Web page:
The City watchdog is considering whether or not reckless bankers should be forced to pay back their basic salary as well as their bonuses in the on-going fight against misconduct in the UK financial market.
Financial Conduct Authority (FCA) chief executive, Martin Wheatley, had told MPs that the recent EU bonus cap on bankers’ salaries has simply led to rises in basic salaries.
“We have lost the tool we had, which was a clawback of a significant component of compensation through bonuses, so being able to claw back fixed pay would be a substitute, to a degree,” he told the Treasury Select Committee.
The bonus cap will come into force across the EU this year, limiting bonuses to no more than 100% of fixed salary or up to 200% with shareholder approval. But Mr Wheatley claims this has led to the ‘wrong outcome’ and had ‘hurt the ability of regulators to hold people to account.’
The introduction of the new limit has been brought in despite fierce opposition from the UK government. There was even a formal challenge by Chancellor George Osborne to get it overturned. It was abandoned after advisors to the EU’s highest court said the restriction of bonuses as a ratio of salaries was ‘legally sound.’
Mr Wheatley told the Select Committee: “There are all sorts of contractual issues as to whether they could be imposed in practice, but we are sympathetic to the idea of fixed pay clawbacks.”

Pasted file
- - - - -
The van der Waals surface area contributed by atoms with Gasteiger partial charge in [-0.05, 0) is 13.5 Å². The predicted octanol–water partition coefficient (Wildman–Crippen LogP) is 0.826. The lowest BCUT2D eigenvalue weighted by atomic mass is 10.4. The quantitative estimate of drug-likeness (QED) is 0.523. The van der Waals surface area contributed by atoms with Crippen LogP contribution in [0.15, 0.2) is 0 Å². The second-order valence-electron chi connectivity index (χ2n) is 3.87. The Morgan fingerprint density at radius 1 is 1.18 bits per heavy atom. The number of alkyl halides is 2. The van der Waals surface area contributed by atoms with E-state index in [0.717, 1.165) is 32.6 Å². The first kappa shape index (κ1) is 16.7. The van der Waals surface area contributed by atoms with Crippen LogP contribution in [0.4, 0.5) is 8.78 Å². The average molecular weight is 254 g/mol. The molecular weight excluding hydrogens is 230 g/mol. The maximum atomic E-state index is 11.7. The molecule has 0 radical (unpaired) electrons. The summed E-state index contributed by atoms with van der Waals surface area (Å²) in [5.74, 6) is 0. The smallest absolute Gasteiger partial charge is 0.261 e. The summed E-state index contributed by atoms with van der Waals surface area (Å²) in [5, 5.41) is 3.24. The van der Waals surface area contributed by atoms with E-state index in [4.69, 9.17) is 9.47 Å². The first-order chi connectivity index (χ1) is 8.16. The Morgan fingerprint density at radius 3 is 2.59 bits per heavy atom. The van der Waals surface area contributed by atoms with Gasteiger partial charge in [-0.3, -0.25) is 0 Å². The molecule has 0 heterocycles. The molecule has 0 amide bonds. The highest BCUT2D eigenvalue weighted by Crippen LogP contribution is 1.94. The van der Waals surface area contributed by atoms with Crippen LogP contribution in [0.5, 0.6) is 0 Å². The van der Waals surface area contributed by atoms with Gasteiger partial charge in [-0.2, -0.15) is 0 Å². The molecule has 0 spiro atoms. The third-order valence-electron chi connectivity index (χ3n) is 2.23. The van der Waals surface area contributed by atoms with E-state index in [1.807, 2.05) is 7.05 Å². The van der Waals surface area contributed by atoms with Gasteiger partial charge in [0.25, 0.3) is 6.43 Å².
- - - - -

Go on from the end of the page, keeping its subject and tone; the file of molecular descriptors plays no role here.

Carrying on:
The EU Banking Authority are expected to pass new guidelines on pay next month.
In the meantime Britain is introducing stiff new rules over bonus clawbacks with the FCA having the ability to revoke bonuses up to seven years after they have been awarded.
Mr Wheatley told the Commons committee that the FCA had gathered anecdotal evidence that bankers pay in the UK has gone up by 100% since 2008 in the wake of the bonus restrictions imposed after the financial crisis and a range of financial scandals including mis-selling of PPI and manipulation of a number of key exchange rates.
Conservative committee member Alok Sharma said: “We need to get back to a remuneration system where rewards are given for achieving long term success and not just clocking in on a daily basis.”